The time is the 1930s and the place is New York City.  Everyone wants to get into the Cotton Club.  Owned by British gangster Owney Madden (Bob Hoskins), the Cotton Club is a place where the stage is exclusively reserved for black performers and the audience is exclusively rich and white.  Everyone from gangsters to film stars comes to the Cotton Club.

It is at the Cotton Club that Dixie Dwyer (Richard Gere) meets everyone from Dutch Shultz (James Remar) to Gloria Swanson (Diane Venora).  Shultz hires Dixie to look after his girlfriend, Vera (Diane Lane).  Swanson arranges for Dixie to become a movie star.  Meanwhile, Dixie’s crazy brother, Vincent (Nicolas Cage), rises up through the New York underworld.  Meanwhile, dancing brothers Sandman and Clay Williams (played by real-life brothers Gregory and Maurice Hines) are stars on stage but face discrimination off, at least until Harlem gangster Bumpy Rhodes (Laurence Fishburne) comes to their aid.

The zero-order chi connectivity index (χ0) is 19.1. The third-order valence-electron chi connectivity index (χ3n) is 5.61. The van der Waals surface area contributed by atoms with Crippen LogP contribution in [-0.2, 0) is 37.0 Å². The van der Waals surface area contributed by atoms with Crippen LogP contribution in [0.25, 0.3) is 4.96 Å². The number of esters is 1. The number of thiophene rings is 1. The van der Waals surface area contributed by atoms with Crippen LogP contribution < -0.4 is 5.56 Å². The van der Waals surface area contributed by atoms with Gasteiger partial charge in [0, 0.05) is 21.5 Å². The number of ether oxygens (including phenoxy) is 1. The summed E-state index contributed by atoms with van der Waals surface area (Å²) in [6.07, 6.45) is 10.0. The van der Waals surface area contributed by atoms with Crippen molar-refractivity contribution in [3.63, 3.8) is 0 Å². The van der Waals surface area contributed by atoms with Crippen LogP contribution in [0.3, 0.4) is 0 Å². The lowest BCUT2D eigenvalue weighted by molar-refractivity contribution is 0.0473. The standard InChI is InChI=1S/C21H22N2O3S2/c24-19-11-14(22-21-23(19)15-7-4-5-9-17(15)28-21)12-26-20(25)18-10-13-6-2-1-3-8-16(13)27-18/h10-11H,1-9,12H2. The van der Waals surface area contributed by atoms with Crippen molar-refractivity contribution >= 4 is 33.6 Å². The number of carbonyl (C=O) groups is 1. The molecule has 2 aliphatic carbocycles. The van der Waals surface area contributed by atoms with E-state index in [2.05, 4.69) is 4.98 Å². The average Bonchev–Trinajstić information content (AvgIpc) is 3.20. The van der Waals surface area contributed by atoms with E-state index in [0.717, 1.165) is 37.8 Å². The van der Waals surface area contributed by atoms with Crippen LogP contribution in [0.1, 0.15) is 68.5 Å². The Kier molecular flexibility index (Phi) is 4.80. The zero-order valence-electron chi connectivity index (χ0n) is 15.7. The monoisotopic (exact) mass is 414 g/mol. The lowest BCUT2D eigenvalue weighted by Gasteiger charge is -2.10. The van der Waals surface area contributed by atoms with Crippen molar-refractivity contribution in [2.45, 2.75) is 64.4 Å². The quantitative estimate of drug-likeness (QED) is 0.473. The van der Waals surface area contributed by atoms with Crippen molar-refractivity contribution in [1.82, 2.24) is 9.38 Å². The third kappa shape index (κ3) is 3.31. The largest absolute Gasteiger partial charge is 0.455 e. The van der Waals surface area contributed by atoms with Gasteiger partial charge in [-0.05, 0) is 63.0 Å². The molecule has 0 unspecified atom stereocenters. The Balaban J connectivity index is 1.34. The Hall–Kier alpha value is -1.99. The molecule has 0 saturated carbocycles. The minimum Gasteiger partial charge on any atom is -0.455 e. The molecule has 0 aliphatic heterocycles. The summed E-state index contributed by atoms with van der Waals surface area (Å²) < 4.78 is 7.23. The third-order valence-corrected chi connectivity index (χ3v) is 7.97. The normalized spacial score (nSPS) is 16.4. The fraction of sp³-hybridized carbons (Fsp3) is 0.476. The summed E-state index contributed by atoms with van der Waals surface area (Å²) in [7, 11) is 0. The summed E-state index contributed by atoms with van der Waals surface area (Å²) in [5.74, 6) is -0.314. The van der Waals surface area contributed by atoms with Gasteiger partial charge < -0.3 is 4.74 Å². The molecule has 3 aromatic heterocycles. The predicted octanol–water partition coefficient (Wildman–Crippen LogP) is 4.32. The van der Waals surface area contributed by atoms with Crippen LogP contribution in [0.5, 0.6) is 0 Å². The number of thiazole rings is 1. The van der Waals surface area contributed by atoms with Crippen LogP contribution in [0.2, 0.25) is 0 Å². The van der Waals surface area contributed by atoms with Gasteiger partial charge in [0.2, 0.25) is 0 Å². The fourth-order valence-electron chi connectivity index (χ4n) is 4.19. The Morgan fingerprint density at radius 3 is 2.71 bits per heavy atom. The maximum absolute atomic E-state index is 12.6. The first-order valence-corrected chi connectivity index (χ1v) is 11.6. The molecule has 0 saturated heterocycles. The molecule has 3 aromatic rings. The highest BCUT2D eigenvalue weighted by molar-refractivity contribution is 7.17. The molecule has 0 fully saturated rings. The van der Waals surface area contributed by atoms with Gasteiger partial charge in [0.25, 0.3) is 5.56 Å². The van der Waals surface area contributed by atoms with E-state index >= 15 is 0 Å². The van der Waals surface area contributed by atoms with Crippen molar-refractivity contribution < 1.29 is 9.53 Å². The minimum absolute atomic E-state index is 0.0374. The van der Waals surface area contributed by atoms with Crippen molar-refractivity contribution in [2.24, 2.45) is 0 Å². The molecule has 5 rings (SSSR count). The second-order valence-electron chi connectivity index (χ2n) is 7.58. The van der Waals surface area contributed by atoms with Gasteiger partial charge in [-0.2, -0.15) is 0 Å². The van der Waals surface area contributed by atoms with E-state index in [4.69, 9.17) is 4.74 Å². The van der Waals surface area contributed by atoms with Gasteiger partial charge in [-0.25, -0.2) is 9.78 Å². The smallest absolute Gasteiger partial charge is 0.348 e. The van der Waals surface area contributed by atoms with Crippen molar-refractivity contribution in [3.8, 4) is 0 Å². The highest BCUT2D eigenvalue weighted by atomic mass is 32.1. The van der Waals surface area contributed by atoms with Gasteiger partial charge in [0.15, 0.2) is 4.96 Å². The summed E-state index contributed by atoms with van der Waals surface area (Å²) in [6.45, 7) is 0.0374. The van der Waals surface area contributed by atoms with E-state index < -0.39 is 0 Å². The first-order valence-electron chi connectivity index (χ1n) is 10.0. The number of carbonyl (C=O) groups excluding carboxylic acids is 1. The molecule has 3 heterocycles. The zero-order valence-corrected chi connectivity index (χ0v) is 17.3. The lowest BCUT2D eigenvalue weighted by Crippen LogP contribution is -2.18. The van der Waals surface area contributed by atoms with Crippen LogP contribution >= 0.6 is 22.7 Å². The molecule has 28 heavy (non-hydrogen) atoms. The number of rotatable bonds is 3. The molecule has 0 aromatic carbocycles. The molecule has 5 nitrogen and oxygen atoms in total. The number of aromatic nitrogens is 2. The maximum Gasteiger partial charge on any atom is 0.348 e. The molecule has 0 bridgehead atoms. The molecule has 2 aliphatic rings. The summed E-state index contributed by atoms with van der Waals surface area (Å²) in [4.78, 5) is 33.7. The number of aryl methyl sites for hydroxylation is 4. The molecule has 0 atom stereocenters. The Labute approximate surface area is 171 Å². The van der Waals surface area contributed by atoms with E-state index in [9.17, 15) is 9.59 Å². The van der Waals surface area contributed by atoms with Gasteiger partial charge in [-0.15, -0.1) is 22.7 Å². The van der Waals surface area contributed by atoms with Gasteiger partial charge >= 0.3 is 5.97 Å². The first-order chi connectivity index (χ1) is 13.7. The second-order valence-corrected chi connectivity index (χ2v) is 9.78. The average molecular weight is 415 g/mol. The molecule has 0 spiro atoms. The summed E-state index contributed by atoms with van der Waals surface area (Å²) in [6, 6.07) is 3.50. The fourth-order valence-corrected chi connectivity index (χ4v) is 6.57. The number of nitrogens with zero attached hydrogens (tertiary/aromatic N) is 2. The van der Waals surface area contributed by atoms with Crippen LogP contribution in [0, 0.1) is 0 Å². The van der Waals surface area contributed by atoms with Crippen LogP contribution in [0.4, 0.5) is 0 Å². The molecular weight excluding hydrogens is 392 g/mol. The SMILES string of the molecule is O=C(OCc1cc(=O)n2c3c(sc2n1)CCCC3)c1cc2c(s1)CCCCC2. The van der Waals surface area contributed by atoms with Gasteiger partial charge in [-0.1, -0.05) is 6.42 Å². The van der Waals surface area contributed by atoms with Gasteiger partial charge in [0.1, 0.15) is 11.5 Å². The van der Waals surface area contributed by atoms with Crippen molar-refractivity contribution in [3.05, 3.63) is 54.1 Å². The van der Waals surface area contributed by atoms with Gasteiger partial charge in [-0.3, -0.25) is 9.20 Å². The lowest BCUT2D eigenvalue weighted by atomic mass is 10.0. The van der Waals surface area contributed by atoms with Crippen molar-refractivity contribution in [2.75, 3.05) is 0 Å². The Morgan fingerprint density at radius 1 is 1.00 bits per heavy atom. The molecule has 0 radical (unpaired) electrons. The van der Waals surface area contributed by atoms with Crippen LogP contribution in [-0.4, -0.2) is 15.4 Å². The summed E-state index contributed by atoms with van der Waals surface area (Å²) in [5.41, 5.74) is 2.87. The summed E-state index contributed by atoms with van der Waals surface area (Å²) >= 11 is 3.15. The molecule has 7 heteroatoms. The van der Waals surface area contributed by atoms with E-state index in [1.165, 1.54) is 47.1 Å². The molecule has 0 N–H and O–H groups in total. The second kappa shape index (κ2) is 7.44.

The Cotton Club was a dream project of the legendary producer, Robert Evans, who was looking to make a comeback after being famously charged with cocaine trafficking in 1980.  Having commissioned a screenplay by his former Godfather collaborators, Mario Puzo and Francis Ford Coppola, Evans originally planned to direct the film himself.  At the last minute, Evans changes his mind and asked Coppola to direct the film.  After working with him on The Godfather, Coppola had sworn that he would never work with Evans again. (When he won an Oscar for The Godfather‘s screenplay, Coppola pointedly thanked everyone but Robert Evans.)  However, by 1984, a series of box office flops had damaged Coppola’s standing in Hollywood.  Needing the money, Coppola agreed to direct The Cotton Club.

Evans raised the film’s $58 million budget from a number of investors, including Roy Radin.  Roy Radin was best known for putting together Vaudeville reunions in the 70s and being accused of raping an actress in 1980.  Radin and Evans were introduced to each other by a drug dealer named Lanie Jacobs, who was hoping to remake herself as a film producer.  During the production of The Cotton Club, Radin was murdered by a contract killer who was hired by Jacobs, who apparently felt that Radin was trying to muscle her out of the film production.